There is some increase in the number of recent grads who are unemployed, but more often, there is increase in the number of graduates who are underemployed based on their levels of education, explains Tom Wunderlich, Old Dominion University’s executive director of the Career Management Center. More alumni are holding on to “lifeboat” jobs they had in college to supplement lower than expected income or income from multiple part-time jobs, Wunderlich says.
More graduates have returned to college to pursue higher degrees or degrees in other fields, and more are accepting jobs unrelated to their majors, explains Nash Montgomery, Norfolk State University’s director of Career Services.
Both directors have observed an increase in the number of grads requesting resume and career help and using online career database resources.
Circumstances for students have changed, too.
Representatives from Christopher Newport University (CNU) and NSU report an increase in the number of students applying for financial aid. “The amount of financial aid we do—especially federal and private loans and federal and state grants—has increased about $2 million every year since 2007-2008, underscoring that families need assistance in meeting the financial costs of college,” explains Clara Johnson, director of financial aid at CNU.
CNU has seen an increase in the number of families applying for additional aid through professional judgment because of job loss or sequestration. “For a lot of families, this means that funds that were previously earmarked to help pay for college now have to pay for household expenses, and there’s a greater reliance on any type of financial assistance,” Johnson says.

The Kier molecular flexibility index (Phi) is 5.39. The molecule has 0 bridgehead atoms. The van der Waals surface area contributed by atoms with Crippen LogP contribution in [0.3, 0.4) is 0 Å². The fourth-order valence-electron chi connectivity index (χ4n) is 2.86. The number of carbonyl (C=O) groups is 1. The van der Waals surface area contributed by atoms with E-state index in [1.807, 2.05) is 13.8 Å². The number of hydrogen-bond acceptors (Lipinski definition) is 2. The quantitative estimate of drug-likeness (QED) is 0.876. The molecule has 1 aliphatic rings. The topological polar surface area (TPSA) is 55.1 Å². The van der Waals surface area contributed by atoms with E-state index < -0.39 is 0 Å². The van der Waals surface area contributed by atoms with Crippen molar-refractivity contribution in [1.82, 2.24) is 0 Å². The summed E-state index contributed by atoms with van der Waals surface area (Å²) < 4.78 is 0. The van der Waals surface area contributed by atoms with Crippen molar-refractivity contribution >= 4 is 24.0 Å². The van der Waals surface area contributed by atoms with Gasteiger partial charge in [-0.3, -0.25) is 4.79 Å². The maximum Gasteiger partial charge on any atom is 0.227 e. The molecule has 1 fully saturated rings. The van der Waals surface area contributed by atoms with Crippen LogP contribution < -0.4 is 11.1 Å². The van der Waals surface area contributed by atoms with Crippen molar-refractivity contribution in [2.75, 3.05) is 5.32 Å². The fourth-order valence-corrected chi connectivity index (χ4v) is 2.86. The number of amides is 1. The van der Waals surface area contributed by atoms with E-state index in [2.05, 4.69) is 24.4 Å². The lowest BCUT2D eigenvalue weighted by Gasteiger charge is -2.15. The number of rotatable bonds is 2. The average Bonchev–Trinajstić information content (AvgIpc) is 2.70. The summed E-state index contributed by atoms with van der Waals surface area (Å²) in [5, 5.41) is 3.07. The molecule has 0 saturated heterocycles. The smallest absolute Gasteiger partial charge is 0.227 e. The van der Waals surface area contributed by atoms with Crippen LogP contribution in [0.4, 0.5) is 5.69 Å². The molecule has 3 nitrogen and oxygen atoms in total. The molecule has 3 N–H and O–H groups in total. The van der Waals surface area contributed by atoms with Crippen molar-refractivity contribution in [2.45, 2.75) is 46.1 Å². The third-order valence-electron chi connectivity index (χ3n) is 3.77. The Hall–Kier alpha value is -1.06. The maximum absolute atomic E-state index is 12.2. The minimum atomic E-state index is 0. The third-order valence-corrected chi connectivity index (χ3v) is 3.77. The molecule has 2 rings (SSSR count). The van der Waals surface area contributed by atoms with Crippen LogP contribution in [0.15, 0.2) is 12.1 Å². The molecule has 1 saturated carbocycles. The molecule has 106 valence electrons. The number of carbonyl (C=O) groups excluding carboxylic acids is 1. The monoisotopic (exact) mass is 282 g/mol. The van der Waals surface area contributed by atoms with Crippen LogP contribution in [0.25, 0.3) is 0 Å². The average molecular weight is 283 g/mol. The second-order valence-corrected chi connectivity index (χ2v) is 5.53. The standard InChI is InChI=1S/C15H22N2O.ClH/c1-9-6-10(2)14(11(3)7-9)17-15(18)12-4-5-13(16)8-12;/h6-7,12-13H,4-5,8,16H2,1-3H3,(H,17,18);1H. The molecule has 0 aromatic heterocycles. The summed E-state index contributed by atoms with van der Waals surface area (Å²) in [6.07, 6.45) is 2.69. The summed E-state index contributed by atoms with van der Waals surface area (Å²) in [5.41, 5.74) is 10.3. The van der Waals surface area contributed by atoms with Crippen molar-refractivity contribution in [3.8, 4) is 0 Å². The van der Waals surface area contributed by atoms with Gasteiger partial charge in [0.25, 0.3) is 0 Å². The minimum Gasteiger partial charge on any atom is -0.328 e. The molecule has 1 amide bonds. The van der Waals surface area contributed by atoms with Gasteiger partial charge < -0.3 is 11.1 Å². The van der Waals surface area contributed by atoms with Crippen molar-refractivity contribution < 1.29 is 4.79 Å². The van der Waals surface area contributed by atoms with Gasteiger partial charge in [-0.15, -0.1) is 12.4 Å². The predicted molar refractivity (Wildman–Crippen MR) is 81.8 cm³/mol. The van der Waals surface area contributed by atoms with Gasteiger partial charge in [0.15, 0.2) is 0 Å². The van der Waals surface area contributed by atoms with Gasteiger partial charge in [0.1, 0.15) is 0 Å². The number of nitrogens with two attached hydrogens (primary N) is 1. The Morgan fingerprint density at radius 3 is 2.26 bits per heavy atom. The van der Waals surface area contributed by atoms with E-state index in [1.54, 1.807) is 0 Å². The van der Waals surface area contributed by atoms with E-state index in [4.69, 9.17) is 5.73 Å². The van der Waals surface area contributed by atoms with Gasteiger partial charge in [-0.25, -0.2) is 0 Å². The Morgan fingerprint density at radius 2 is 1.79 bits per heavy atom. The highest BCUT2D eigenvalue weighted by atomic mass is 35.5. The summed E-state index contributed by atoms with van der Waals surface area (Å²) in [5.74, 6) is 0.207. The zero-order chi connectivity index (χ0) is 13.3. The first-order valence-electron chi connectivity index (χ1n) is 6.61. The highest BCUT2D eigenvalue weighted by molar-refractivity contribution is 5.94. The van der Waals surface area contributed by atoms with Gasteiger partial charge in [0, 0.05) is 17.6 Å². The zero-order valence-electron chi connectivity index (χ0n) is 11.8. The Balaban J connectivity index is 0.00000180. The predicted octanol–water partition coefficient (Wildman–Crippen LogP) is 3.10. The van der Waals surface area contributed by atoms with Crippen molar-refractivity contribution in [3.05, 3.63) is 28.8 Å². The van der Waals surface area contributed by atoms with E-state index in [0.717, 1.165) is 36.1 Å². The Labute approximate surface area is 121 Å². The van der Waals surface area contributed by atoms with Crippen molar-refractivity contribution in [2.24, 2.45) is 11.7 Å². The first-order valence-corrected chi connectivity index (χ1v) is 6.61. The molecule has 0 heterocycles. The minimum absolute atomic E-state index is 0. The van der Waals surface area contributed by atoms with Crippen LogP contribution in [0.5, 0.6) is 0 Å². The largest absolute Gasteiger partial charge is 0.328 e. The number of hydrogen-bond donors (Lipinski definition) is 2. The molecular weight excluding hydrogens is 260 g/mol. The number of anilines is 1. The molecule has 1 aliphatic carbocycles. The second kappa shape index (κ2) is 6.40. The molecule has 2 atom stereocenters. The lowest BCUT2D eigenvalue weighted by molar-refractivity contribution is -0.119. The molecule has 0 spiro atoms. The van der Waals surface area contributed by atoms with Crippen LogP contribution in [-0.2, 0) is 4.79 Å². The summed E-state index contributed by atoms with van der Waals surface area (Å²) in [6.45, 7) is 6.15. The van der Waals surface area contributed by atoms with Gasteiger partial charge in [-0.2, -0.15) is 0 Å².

Even at the community college level, where students tend to pay less per credit hour, over half of Tidewater Community College (TCC) students receive scholarships and/or other types of financial aid, explains college spokesperson Marian Anderfuren. There has been an increase in the number of Pell Grant eligible students nationally entering universities, explains Ellen Neufeldt, vice president for student engagement and enrollment services at ODU. These grants are traditionally awarded to students with great financial need.
“As colleges and universities increase their costs of attendance, students need to borrow more money or look for resources to help pay for the increase in costs,” explains Melissa Barnes, associate director of financial aid at NSU.
Plan Ahead to Minimize Costs and Decrease Debts
“It’s not the same as it was 20 or 30 years ago,” explains Luanne Lee, certified college planner and owner of Your College Planning Coach. “Costs have increased so much that there’s no way the average or even above average income person can save enough to totally pay for an education.” You have to go to college with a plan, she says. Tidy up your financial house and clean up spending before applying for financial aid, Lee says. College planners, who are financial planners by trade, can help with this.
College planners advise students and parents of available saving options and programs. Save in places where there are guarantees rather than in those subject to market volatility, so the money will be there, Lee advises. College planners utilize interest and personality inventories and more to help students determine their desired career path so they can select the right major at the school of best fit academically and financially. Students who recognize their interests and what is required to arrive at a particular career minimize costs, she adds.